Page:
Delegating Authority Key Management Principal
A key management skill for delegating effectively is to determine what amount/level of authority to grant with the assignment. While this is important to execution results, it is often over-looked or done poorly.
5 Steps to Project Assignments
The first step is to determine what areas of the project assignment being delegated require some level of authority. In most business assignments, there are five areas to consider.
1. Time line including deadlines, checkpoints or sub-project due dates
2. Support (inside or outside the business unit)
3. Equipment, software, tools, etc.
4. Skill or Knowledge training
5. Budget or spend limits
Determining Level of Authority in Making Assignments
The manager must determine what level of authority will be needed for any or all of these areas. To over look an area can mean delays, confusion and under-perfroming the assignment. Employees can hit a snag because they have to stop and come back for permission to act in one of these areas.
Once the potential level of “authority” is granted for assignment to be delegated, the manager then needs to decide what the employee can handle. Here, there are several factors to consider.
– What is the experience level of this employee in an area where authority might facilitate the execution. Has a given employee had this type of authority before? Did they manage it well? Are any specific parameters needed to define the “act within these boundaries” rules?
- If a given employee is new or has had little experience with this type of authority, the manager has several choices.
- Delegate the authority conditionally. I refer to this as the, “you can do this, but you can’t do that” parameter.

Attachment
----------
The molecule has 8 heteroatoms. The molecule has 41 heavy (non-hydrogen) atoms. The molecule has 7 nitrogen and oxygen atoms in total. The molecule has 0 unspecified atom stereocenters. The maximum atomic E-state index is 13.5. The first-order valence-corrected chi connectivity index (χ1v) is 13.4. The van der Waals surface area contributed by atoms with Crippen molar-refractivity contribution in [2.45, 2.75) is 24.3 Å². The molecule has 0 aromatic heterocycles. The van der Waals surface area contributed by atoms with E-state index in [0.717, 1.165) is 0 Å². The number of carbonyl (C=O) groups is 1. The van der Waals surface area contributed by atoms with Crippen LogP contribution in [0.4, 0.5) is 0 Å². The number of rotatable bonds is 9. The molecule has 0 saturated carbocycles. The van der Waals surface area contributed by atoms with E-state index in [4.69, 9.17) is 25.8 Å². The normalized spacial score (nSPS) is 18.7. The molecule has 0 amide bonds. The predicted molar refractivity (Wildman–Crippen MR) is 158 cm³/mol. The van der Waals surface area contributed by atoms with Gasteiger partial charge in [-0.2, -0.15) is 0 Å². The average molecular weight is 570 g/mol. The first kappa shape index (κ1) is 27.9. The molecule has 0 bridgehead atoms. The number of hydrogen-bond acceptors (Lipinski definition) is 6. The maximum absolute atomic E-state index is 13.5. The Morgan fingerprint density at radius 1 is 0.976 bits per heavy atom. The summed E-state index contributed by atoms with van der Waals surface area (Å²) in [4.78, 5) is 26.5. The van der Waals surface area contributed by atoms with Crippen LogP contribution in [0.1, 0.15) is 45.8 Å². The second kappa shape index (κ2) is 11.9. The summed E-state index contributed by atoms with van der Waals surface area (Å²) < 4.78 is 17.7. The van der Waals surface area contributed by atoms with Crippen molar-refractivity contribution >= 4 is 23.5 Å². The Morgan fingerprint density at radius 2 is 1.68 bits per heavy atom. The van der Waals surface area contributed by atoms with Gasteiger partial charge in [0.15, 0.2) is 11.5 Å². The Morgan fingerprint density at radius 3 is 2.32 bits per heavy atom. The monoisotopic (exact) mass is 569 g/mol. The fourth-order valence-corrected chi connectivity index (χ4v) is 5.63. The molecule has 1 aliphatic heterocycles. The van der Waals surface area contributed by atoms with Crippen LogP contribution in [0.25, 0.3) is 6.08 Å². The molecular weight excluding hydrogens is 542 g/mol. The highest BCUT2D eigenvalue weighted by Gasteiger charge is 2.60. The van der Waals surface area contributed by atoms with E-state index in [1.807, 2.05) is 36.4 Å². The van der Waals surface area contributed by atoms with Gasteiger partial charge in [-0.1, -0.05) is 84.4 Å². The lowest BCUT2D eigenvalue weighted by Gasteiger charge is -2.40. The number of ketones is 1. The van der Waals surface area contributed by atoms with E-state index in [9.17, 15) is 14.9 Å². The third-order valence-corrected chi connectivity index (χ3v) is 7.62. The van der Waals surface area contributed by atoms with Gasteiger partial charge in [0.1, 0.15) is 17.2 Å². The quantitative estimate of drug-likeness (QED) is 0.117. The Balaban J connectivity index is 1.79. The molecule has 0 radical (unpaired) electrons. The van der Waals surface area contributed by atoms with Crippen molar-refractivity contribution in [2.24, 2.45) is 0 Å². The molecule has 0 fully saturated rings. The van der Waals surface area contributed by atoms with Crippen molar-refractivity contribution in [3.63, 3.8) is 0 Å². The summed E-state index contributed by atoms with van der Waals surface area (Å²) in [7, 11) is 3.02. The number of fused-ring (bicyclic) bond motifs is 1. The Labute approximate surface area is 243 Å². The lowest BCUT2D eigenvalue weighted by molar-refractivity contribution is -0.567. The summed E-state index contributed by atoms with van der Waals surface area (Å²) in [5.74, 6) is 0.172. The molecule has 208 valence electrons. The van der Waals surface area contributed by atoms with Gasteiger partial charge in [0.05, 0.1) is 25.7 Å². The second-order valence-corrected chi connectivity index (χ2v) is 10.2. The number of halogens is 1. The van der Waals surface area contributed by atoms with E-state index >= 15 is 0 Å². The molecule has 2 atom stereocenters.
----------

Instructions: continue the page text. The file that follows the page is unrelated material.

- Require a discussion with the manager in defined circumstances. For example, “you have the authority under these conditions but if there is anything different, you need to check back for approval.”
- Having a mentor available could help bridge the experience gap? It can be very effective to use experienced Key members of the business unit to coach or guide the employee in the use of any authority granted.
In most situations, managers will usually under-grant authority versus regularly granting the appropriate level of freedom to act. This can be because of a need to control everything. It can also be the realization that employees have not received the proper training to execute an assignment with the right level of authority.
It is the hallmark of top managers that they consistently think about and delegate the needed level of authority for each assignment. This is a management skill that underpins effective delegation. The manager has an opportunity to challenge and grow their people by trusting employees with the authority to execute out their assignment.
(c) Copyright 2011 – Michael D. Moore. All Rights Reserved World Wide
Additional Management Resources
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